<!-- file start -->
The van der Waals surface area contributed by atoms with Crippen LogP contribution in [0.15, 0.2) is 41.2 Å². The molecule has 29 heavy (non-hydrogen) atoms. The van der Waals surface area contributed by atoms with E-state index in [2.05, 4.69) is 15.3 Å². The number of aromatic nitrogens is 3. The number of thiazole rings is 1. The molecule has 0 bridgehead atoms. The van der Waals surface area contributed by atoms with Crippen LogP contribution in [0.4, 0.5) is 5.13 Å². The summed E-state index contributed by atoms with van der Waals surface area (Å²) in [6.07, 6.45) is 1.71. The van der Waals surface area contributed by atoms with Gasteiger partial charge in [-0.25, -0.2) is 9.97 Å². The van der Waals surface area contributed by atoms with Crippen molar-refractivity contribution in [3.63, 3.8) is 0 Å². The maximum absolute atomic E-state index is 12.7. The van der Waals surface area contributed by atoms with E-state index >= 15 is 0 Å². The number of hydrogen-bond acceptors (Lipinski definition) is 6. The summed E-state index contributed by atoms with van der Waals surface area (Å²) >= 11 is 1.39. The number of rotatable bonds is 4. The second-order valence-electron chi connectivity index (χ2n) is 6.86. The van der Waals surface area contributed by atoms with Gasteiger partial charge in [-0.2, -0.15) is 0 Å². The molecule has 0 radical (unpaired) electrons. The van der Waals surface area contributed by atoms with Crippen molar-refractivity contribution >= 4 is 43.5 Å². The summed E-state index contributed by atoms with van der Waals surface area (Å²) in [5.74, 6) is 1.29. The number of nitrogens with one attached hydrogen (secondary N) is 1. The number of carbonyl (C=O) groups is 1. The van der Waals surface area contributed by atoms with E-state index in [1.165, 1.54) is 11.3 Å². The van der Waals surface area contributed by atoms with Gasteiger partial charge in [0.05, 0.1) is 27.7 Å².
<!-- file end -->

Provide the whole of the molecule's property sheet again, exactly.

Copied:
The van der Waals surface area contributed by atoms with Crippen LogP contribution in [0.15, 0.2) is 41.2 Å². The molecule has 29 heavy (non-hydrogen) atoms. The van der Waals surface area contributed by atoms with E-state index in [2.05, 4.69) is 15.3 Å². The number of aromatic nitrogens is 3. The number of thiazole rings is 1. The molecule has 0 bridgehead atoms. The van der Waals surface area contributed by atoms with Crippen LogP contribution in [0.4, 0.5) is 5.13 Å². The summed E-state index contributed by atoms with van der Waals surface area (Å²) in [6.07, 6.45) is 1.71. The van der Waals surface area contributed by atoms with Gasteiger partial charge in [-0.25, -0.2) is 9.97 Å². The van der Waals surface area contributed by atoms with Crippen molar-refractivity contribution in [3.63, 3.8) is 0 Å². The maximum absolute atomic E-state index is 12.7. The van der Waals surface area contributed by atoms with E-state index >= 15 is 0 Å². The number of hydrogen-bond acceptors (Lipinski definition) is 6. The summed E-state index contributed by atoms with van der Waals surface area (Å²) >= 11 is 1.39. The number of rotatable bonds is 4. The second-order valence-electron chi connectivity index (χ2n) is 6.86. The van der Waals surface area contributed by atoms with Gasteiger partial charge in [-0.2, -0.15) is 0 Å². The molecule has 0 radical (unpaired) electrons. The van der Waals surface area contributed by atoms with Crippen molar-refractivity contribution >= 4 is 43.5 Å². The summed E-state index contributed by atoms with van der Waals surface area (Å²) in [5.74, 6) is 1.29. The number of nitrogens with one attached hydrogen (secondary N) is 1. The number of carbonyl (C=O) groups is 1. The van der Waals surface area contributed by atoms with E-state index in [1.165, 1.54) is 11.3 Å². The van der Waals surface area contributed by atoms with Gasteiger partial charge in [0.05, 0.1) is 27.7 Å².